Removing ignorance from the world always improved his mood so by the time he left the house he was already feeling better about the whole ordeal. He knew there was a bit of madness to how his emotions flared at the mere mention of the possibility he might be wrong, but he did not feel guilty over not restraining it.
His past defined him, as it does everyone, and in his case, it had made him extremely angry. Ironically, it had been society that had turned him into what they considered a sociopath, among other things…
He walked into another house and forced the widow there to show him her belongings; he pocketed them for the count and left for the next. He had been making good time and good money, he would certainly move forward to the next round.
And the Dark Runner was out of the run. That was a magnificent turn of events. He wondered if there was anything about it on the scroll, and so he opened it to look. Other than the countdown, which alerted him to the fact he had merely twenty minutes before the match was over, there was a message he had not expected to see.
A Tax Collector is now collecting taxes.
There was no news concerning the Dark Runner. He wondered whether they had a way to even tell of their status, or whether they would check only afterwards. The mechanics of the occultist systems through which Shadow Conclave was supported intrigued him, as they should any true man of science.
He had already understood the teleporting pouch, and had indeed postulated a way to reproduce it. It was based on two theories he had conjectured just then but he was certain they would prove fact as soon as he teleported the entire confines of Fort Yurk directly into his possession.
The Mad Genious thought back to where his capsule was located and made calculations as to how long it would take him to return to it. He had purposely walked in circles to avoid going too far apart.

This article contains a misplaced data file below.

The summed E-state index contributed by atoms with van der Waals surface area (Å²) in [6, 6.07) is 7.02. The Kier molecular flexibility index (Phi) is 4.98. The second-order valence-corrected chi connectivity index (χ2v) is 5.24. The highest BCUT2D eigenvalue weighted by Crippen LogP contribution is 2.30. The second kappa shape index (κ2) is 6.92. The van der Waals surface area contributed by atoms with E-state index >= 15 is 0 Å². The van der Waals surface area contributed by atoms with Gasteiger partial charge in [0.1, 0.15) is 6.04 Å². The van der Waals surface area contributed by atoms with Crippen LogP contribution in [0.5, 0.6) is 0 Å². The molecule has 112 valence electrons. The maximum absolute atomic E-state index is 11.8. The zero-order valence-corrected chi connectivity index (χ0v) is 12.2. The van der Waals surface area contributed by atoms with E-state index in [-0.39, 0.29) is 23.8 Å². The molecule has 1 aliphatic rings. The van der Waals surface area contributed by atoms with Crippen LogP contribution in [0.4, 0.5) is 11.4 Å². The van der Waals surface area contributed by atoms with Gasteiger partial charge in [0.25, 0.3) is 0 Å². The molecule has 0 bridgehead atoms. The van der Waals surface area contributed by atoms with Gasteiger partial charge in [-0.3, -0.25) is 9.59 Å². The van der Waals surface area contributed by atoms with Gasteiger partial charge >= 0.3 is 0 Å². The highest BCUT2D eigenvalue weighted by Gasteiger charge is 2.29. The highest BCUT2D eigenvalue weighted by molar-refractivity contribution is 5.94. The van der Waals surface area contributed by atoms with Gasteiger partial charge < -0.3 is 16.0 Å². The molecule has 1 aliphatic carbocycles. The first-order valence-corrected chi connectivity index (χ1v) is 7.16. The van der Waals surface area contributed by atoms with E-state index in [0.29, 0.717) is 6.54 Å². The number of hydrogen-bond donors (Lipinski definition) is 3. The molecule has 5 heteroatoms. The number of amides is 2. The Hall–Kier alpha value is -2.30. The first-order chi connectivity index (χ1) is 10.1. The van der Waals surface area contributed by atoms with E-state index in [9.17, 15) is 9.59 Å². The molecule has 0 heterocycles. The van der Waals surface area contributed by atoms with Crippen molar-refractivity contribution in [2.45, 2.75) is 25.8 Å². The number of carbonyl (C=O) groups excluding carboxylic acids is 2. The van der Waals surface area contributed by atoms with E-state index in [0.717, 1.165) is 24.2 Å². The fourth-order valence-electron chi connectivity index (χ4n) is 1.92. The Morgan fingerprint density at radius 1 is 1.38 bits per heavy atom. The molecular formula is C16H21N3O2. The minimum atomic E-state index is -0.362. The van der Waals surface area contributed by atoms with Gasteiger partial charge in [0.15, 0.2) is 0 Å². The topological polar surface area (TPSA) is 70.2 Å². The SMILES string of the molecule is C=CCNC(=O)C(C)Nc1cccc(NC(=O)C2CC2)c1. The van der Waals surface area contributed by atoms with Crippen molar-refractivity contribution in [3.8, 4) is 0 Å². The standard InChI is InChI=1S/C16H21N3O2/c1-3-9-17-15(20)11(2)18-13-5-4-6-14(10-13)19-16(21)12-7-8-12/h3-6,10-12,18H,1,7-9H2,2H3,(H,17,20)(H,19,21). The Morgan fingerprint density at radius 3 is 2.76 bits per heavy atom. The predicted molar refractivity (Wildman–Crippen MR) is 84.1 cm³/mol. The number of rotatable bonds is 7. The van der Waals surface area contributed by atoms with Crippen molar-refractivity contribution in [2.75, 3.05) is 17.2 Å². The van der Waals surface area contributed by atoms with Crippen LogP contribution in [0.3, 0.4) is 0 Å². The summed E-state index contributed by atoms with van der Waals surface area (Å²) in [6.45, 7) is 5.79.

Two more residences, I suppose.
He heard another alarm going off, and this was a lock-trap. Used to be, the lock-trap would squirt out acid and burn the lock-picker, but he had to change that to the less deadly and more complicated alarm mechanism.
“Mad Genious?” Falk turned around, surprised at being called out, to find a man older than him. He was balding, dressed in an expensive suit with a red buttoned shirt which had a tie tucked underneath. He was smoking a large cigar and looking pretty happy with himself.
“Don,” Falk retorted with a knowing smirk, “what a pleasure to meet you so soon.”
“It is you, then? Eh, yer younger than I expected.”
“Only in appearance, I assure you. Did the gunshot draw your attention?”
“Of course, what d’you think?” He took a deep breath off his cigar, well enjoying it, “I just robbed that house, see? Left a very fidgety man behind, was someone shot?”
“Unfortunately,” the Mad Genious smiled gladly, “a sad turn of events, the Dark Runner has been shot.”
“Heh,” he smirked also, “yeah, that’s real sad, alright. He dead?”
“Very much so.”
“How awful,” he blew out smoke.
They looked at each other in a confrontation of confidence, but before soon, it became more awkward than conflictive. For that reason, Falk eventually waved his hand dismissively to the side.
“Well, a pleasure to make your acquaintance, Don. We shall meet again, I imagine.”
“Maybe, maybe not. How much’ve you collected?”
“Like I would tell you the numbers.”
“Well, I hope it’s enough, kid.”
“It will more than suffice…old man.”
“Good, I’d hate for your placements to be affected by getting’ put in jail.”
Mad Genious shook his head, waving the bluff away.
“Please, like I’d–” sirens suddenly went out all over the city, every single balloon of gas igniting in the air, illuminating the streets, and them included.
“It’s a raid,” he laughed, “you really don’t understand how pigs work, do you? All you idiots getting seen and scaring people… ‘course they’re gonna raid the whole place, hah.”
“Well they still have to catch me,” he replied, not losing an ounce of composure.
“They’ll catch us both,” he nodded, “difference is they respect me. You? You, they hate.”
“No, Don. They fear me.”
“Ha, but they understand me, see? But you? Yer just a homicidal maniac to them, see? So fear won’t do ya any good, wise guy.”
The Mad Genious did not have a reply for that, he was right, that is what he had used on the man just inside the house in order to cause the murder. He tried to think of a superior retort but he took too long.
“Good luck with that then,” the Don laughed and walked away. Falk felt insulted and defeated, two very dangerous feelings when it comes to him, so he pointed his hand to kill the almighty Don.
He is not worth it, he tried to convince himself, I can get him after I win the contest.
He slowly lowered his hand and shot nothing but a frown before turning around and quickly pacing back towards his launching capsule. He could yet evade the raid.